Readers should be familiar with the terminology defined in [RFC3264],
   in [ICE-BIS] and the following:

   Default Destination/Candidate:  The default destination for a
      component of a data stream is the transport address that would be
      used by an agent that is not ICE aware.  A default candidate for a
      component is one whose transport address matches the default
      destination for that component.  For the RTP component, the
      default IP address is in the "c=" line of the SDP, and the port is
      in the "m=" line.  For the RTCP component, the address and port
      are indicated using the "a=rtcp" attribute defined in [RFC3605],
      if present; otherwise, the RTCP component address is same as the
      address of the RTP component, and its port is one greater than the
      port of the RTP component.

3.  SDP Offer/Answer Procedures

3.1.  Introduction

   [ICE-BIS] defines ICE candidate exchange as the process for ICE
   agents (Initiator and Responder) to exchange their candidate
   information required for ICE processing at the agents.  For the
   purposes of this specification, the candidate exchange process
   corresponds to the [RFC3264] Offer/Answer protocol and the
   terminologies offerer and answerer correspond to the initiator and
   responder terminologies from [ICE-BIS] respectively.

   Once the initiating agent has gathered, pruned and prioritized its
   set of candidates [ICE-BIS], the candidate exchange with the peer
   agent begins.

3.2.  Generic Procedures

3.2.1.  Encoding

   Section 4 provides detailed rules for constructing various SDP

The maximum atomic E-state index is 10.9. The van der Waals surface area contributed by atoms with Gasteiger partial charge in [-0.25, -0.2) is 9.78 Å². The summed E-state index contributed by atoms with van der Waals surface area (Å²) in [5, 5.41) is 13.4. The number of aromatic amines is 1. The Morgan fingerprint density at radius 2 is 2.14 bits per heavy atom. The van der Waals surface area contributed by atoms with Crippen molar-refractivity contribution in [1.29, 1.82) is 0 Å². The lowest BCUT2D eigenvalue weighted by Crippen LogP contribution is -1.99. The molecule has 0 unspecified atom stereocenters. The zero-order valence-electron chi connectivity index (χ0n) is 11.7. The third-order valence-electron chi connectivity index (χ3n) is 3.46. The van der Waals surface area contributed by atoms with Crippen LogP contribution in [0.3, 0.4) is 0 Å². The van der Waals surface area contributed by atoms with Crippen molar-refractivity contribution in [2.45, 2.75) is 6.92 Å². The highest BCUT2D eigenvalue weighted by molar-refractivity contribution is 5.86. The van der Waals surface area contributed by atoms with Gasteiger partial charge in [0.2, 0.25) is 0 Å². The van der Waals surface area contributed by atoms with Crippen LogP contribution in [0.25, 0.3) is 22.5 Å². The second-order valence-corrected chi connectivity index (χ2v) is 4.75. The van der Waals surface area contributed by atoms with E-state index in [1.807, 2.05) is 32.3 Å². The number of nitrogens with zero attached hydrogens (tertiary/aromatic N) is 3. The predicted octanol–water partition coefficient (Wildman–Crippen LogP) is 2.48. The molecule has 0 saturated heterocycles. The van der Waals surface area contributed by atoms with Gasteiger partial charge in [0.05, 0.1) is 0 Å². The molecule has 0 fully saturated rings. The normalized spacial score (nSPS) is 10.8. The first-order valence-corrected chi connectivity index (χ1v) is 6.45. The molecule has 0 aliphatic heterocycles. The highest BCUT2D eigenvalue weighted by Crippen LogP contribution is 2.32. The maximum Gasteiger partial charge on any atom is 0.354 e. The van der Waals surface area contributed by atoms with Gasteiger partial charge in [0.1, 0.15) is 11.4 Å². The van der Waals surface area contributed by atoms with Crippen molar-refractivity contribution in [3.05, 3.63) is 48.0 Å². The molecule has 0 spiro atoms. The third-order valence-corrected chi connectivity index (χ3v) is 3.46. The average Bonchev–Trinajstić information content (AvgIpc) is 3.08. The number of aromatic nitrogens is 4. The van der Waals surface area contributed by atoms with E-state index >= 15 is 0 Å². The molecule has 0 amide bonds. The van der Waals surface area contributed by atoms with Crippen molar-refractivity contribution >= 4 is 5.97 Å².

attributes defined in this specification.

3.2.1.1.  Data Streams

   Each data stream [ICE-BIS] is represented by an SDP media description
   ("m=" section).






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3.2.1.2.  Candidates

   With in a "m=" section, each candidate (including the default
   candidate) associated with the data stream is represented by an SDP
   candidate attribute.

   Prior to nomination, the "c=" line associated with an "m=" section
   contains the IP address of the default candidate, while the "m=" line
   contains the port and transport of the default candidate for that
   "m=" section.

   After nomination, the "c=" line for a given "m=" section contains the
   IP address of the nominated candidate (the local candidate of the
   nominated candidate pair) and the "m=" line contains the port and
   transport corresponding to the nominated candidate for that "m="
   section.

3.2.1.3.  Username and Password

   The ICE username is represented by an SDP ice-ufrag attribute and the
   ICE password is represented by an SDP ice-pwd attribute.

3.2.1.4.  Lite Implementations

   An ICE lite implementation [ICE-BIS] MUST include an SDP ice-lite
   attribute.  A full implementation MUST NOT include that attribute.